Today we’re excited to announce Radix, a new R Markdown format optimized for scientific and technical communication. Features of Radix include:

Radix is based on the Distill web framework, which was originally created for use in the Distill Machine Learning Journal. Radix combines the technical authoring features of Distill with R Markdown.

Below we’ll demonstrate some of the key features of Radix. To learn more about installing and using Radix, check out the Radix for R Markdown website.

Figure layout

Radix provides many flexible options for laying out figures. While the main text column in Radix articles is relatively narrow (optimized for comfortable reading), figures can occupy a larger region. For example:

For figures you want to emphasize or that require lots of visual space, you can also create layouts that occupy the entire width of the screen:

Of course, some figures and notes are only ancillary and are therefore better placed in the margin:

Citations and metadata

Radix articles support including citations and a corresponding bibliography using standard R Markdown citation syntax.

In addition, when you provide a citation_url metadata field for your article, a citation appendix that makes it easy for others to cite your article is automatically generated:

Radix also automatically includes standard Open Graph and Twitter Card metadata. This makes links to your article display rich metadata when shared in various places:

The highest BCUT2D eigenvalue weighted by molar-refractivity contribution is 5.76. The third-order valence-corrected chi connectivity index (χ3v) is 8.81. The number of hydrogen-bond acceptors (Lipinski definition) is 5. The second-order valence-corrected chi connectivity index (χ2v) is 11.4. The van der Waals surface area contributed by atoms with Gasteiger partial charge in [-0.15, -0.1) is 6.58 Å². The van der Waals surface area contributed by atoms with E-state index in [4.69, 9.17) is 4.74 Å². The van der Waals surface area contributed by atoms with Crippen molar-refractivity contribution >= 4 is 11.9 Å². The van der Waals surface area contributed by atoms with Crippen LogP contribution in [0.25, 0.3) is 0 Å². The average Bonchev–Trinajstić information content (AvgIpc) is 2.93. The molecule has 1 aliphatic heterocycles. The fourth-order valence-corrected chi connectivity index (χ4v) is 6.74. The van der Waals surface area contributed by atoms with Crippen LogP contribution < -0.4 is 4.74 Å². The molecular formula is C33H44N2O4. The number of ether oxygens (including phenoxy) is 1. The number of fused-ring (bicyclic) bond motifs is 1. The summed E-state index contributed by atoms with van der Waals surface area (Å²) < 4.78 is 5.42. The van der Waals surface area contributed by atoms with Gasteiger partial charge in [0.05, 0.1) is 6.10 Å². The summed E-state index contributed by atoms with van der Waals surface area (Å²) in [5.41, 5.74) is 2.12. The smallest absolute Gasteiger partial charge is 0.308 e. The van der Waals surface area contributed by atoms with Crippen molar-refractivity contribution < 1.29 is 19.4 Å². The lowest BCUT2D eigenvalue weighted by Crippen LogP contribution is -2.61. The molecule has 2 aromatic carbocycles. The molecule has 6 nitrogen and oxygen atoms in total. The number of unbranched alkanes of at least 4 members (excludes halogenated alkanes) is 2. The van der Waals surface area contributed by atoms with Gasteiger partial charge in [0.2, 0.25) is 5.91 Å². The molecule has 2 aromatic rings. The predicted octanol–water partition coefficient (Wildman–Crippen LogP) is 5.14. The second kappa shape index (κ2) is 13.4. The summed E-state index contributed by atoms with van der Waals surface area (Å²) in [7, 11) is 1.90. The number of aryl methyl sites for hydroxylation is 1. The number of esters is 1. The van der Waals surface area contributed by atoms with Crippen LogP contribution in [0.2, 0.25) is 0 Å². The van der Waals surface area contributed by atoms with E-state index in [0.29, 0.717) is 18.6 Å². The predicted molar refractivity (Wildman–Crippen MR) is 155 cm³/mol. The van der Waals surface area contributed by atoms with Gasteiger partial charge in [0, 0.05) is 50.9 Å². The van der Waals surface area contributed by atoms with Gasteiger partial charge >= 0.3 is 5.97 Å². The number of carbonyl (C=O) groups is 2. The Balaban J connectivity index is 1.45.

Creating a blog

You can publish a series of Radix articles as either a website or a blog. For example, the TensorFlow for R blog is implemented using Radix:

To learn more, see the article on creating a blog with Radix.

Getting started

To create an R Markdown document that uses the Radix format, first install the radix R package:

devtools::install_github("rstudio/radix")

Using Radix requires Pandoc v2.0 or higher. If you are using RStudio then you should use RStudio v1.2.718 or higher (which comes bundled with Pandoc v2.0). You can download the preview release of RStudio v1.2 at https://www.rstudio.com/products/rstudio/download/preview/.

Next, use the New R Markdown dialog within RStudio to create a new Radix article:

This will give you a minimal new Radix document.

Then, check out the Radix for R Markdown website to learn more about what’s possible. Happy authoring!